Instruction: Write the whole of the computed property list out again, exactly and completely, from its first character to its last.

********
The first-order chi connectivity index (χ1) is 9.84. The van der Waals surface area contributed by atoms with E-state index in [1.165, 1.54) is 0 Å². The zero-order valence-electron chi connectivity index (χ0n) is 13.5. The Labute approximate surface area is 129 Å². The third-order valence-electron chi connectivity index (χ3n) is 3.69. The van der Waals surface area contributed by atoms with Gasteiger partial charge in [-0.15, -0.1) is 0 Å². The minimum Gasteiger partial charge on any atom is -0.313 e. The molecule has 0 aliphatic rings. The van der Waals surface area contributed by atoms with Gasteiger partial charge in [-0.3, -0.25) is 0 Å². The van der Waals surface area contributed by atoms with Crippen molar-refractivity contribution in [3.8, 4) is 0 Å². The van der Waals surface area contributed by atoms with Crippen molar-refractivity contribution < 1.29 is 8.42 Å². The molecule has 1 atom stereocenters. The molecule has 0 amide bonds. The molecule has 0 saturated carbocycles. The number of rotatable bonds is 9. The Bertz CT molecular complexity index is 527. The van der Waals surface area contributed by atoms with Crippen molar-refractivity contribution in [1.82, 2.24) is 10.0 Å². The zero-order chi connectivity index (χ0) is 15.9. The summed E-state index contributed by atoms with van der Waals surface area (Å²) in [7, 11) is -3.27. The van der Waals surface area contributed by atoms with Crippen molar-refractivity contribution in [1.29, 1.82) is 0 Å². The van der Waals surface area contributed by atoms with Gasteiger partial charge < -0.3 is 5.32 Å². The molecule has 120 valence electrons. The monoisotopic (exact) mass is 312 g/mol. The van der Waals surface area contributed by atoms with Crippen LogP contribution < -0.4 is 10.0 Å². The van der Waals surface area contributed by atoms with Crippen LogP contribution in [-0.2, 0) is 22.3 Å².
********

The first-order chi connectivity index (χ1) is 9.84. The van der Waals surface area contributed by atoms with E-state index in [1.165, 1.54) is 0 Å². The zero-order valence-electron chi connectivity index (χ0n) is 13.5. The Labute approximate surface area is 129 Å². The third-order valence-electron chi connectivity index (χ3n) is 3.69. The van der Waals surface area contributed by atoms with Gasteiger partial charge in [-0.15, -0.1) is 0 Å². The minimum Gasteiger partial charge on any atom is -0.313 e. The molecule has 0 aliphatic rings. The van der Waals surface area contributed by atoms with Gasteiger partial charge in [-0.3, -0.25) is 0 Å². The van der Waals surface area contributed by atoms with Crippen molar-refractivity contribution in [3.8, 4) is 0 Å². The van der Waals surface area contributed by atoms with Crippen molar-refractivity contribution < 1.29 is 8.42 Å². The molecule has 1 atom stereocenters. The molecule has 0 amide bonds. The molecule has 0 saturated carbocycles. The number of rotatable bonds is 9. The Bertz CT molecular complexity index is 527. The van der Waals surface area contributed by atoms with Crippen molar-refractivity contribution in [1.82, 2.24) is 10.0 Å². The zero-order chi connectivity index (χ0) is 15.9. The summed E-state index contributed by atoms with van der Waals surface area (Å²) in [7, 11) is -3.27. The van der Waals surface area contributed by atoms with Crippen molar-refractivity contribution in [1.29, 1.82) is 0 Å². The van der Waals surface area contributed by atoms with Gasteiger partial charge < -0.3 is 5.32 Å². The molecule has 120 valence electrons. The monoisotopic (exact) mass is 312 g/mol. The van der Waals surface area contributed by atoms with Crippen LogP contribution < -0.4 is 10.0 Å². The van der Waals surface area contributed by atoms with Crippen LogP contribution in [-0.2, 0) is 22.3 Å².